News from Governance September 23, 2013
An International Journal of Policy, Administration, and Institutions

Co-Editors  Alasdair S. Roberts and Robert H. Cox  Book Review Editor  Clay Wescott 

How to build a Frankenstate: Use checklists
In the current issue of Governance, Kim Lane Scheppele of Princeton University criticizes the use of checklists that are intended to determine whether countries are respecting the rule of law.  The problem with checklists, Scheppele says, is that they overlook the malignant effects that can follow when "perfectly legal and reasonable constitutional components are stitched together."  The result is the Frankenstate: a monster created because of unexpected interaction effects.  "A Frankenstate pioneer," Scheppele explains, "is the Hungarian government led by Prime Minister Victor Orb�n and his Fidesz political party."  The alternative to simplistic checklists is forensic legal analysis, which anticipates how a constitutional order will work in practice.  Free access to the commentary.
We've been warned before
null Beware of simplistic responses to complex problems of governance.  That was Merilee Grindle's message in the October 2004 issue of Governance.  Grindle argued for "a more nuanced understanding of the evolution of institutions and government capabilities."  Read the article.  Grindle revisited the subject seven years later, arguing for "situationally determined responses" to governance problems.  Read the article.  In 2010, Matt Andrews also criticized "one best way" approaches to reform.  Read the article.  And in 2011, Richard Allen reviewed Alasdair Roberts' book The Logic of Discipline, which criticized an approach to reform that Roberts called "na�ve institutionalism."  Read the review.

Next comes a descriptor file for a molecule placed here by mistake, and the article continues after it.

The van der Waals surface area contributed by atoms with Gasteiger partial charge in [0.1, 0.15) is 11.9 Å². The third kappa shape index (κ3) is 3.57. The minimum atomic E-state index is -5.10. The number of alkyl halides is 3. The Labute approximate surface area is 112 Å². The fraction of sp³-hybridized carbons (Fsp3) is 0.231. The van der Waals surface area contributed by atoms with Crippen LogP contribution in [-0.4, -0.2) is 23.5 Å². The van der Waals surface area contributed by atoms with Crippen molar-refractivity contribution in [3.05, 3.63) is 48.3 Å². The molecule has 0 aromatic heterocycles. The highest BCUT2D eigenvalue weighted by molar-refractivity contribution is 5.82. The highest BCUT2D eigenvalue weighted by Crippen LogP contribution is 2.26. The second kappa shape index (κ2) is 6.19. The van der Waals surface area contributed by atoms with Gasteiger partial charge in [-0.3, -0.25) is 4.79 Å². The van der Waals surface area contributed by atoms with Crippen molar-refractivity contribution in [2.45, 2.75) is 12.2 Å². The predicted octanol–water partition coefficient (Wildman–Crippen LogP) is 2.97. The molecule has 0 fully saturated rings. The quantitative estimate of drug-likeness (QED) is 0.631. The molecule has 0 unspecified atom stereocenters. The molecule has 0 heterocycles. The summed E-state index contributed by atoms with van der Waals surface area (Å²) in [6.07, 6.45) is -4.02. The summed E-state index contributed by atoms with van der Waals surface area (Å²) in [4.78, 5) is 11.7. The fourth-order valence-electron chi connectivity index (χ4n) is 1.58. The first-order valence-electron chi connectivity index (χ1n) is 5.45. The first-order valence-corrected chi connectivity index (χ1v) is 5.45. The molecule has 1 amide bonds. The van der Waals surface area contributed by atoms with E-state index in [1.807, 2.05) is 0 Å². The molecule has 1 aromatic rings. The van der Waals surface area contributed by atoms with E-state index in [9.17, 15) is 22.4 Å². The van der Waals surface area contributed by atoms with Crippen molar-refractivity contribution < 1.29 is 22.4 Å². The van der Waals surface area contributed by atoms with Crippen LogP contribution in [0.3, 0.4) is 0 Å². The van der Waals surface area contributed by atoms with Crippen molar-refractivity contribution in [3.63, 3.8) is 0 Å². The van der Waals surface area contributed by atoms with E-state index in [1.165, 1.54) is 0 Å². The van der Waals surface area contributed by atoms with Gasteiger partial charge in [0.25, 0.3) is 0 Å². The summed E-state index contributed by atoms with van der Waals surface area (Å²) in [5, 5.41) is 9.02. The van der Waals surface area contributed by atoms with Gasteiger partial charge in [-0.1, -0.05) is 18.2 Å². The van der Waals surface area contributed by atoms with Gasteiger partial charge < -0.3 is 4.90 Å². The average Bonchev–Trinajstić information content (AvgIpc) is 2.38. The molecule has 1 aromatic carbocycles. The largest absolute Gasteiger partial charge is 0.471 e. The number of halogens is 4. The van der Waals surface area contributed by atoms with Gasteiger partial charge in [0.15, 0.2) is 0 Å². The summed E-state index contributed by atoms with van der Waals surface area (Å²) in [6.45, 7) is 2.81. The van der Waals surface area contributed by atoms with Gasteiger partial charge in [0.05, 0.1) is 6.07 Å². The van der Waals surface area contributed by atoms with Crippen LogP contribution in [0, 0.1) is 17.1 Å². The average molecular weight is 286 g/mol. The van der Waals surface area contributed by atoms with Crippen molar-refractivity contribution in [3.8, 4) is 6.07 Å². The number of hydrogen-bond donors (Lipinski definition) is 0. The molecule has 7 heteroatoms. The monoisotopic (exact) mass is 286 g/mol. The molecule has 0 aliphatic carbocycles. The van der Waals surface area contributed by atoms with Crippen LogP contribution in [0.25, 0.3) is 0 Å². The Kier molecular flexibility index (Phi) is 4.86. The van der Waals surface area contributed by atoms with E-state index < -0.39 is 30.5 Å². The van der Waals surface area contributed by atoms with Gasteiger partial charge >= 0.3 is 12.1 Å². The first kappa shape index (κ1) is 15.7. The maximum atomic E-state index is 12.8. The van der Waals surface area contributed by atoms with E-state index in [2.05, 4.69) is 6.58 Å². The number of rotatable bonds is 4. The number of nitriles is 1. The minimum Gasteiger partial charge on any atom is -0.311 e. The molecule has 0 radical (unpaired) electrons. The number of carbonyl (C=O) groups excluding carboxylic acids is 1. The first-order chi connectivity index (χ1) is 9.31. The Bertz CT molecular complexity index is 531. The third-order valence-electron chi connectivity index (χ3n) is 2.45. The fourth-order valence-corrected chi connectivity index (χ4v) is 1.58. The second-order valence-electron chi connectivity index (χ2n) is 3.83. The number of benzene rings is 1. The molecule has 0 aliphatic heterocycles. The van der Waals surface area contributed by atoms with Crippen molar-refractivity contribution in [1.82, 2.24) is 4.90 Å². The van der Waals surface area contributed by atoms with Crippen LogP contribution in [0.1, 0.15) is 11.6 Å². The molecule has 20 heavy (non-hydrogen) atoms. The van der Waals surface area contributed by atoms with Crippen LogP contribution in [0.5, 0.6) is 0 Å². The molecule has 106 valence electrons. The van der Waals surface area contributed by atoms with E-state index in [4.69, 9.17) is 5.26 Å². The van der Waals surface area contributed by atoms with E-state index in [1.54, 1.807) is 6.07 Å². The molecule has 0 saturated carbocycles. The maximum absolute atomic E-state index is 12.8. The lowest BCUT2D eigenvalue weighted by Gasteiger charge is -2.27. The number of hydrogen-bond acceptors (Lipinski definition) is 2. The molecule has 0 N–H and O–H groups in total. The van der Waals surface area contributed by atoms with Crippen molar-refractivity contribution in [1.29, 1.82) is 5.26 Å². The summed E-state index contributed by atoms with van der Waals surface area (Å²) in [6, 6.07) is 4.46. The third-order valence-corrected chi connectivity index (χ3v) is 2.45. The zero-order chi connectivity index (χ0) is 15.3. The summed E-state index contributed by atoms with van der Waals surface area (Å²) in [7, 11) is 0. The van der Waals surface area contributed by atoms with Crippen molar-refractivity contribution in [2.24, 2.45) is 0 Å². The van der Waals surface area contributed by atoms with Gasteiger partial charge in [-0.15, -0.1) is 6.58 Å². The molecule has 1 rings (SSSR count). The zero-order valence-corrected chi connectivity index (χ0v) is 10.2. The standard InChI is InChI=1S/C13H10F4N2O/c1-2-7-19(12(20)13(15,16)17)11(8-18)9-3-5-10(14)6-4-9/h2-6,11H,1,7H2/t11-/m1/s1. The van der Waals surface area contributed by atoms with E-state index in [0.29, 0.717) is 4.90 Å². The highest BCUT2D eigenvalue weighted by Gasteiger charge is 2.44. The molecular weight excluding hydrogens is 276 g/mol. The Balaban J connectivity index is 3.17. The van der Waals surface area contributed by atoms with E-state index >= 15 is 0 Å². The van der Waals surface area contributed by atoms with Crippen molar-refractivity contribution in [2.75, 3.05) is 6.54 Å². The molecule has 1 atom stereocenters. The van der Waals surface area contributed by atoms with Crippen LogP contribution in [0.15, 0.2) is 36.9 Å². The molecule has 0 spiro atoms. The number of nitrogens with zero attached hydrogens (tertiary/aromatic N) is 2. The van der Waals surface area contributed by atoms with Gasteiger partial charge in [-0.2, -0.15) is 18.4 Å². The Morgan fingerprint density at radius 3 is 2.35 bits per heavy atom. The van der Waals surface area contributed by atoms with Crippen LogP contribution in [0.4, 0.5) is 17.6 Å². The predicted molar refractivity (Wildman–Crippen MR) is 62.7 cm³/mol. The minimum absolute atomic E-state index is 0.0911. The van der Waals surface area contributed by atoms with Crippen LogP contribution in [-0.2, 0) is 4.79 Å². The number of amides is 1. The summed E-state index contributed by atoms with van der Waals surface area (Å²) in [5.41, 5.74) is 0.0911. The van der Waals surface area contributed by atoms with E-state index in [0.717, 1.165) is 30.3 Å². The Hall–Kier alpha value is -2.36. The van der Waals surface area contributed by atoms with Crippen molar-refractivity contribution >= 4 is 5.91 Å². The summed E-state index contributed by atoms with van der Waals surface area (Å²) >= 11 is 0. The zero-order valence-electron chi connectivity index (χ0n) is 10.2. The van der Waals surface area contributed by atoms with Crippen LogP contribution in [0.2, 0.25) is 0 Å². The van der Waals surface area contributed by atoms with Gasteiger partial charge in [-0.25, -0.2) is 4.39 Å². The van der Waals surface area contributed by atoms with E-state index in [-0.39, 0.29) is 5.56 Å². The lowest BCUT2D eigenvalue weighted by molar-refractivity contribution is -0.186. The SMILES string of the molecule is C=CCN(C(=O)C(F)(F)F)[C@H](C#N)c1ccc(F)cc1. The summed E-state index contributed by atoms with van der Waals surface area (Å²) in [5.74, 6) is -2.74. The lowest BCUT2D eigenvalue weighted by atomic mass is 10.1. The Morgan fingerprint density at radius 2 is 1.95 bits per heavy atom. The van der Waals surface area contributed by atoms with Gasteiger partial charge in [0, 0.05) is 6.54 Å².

South Korea: Shuffling ministers too frequently


In the current issue of Governance, Sung Deuk Hahm, Kwangho Jung, and Sam Youl Lee examine patterns in the appointment of ministers South Korean presidents between 1980 and 2008.  The shift toward a democratic presidency has been accompanied by a shift away from technocratic ministerial appointments.  But presidents now have a habit of shuffling ministers too frequently.  The average ministerial appointment is now only one year -- not long enough for ministers to counter the power of career bureaucrats.  Read the article
Book review: Goertz and Mahoney on methods
null "I wanted to love this book," Michael Woolcock of Harvard University says, "and ended up merely liking it."  The book in question is A Tale of Two Cultures: Qualitative and Quantitative Research in the Social Sciences, by Gary Goertz and James Mahoney.  The authors "strive to articulate a metaframework that identifies how qualitative and quantitative approaches can peacefully coexist," Woolcock says.  But the project is compromised by the book's inattention to forms of qualitative research used by many scholars.  Still, Woolcock lauds A Tale of Two Cultures as "an important landmark contribution to social science research."  Read the review.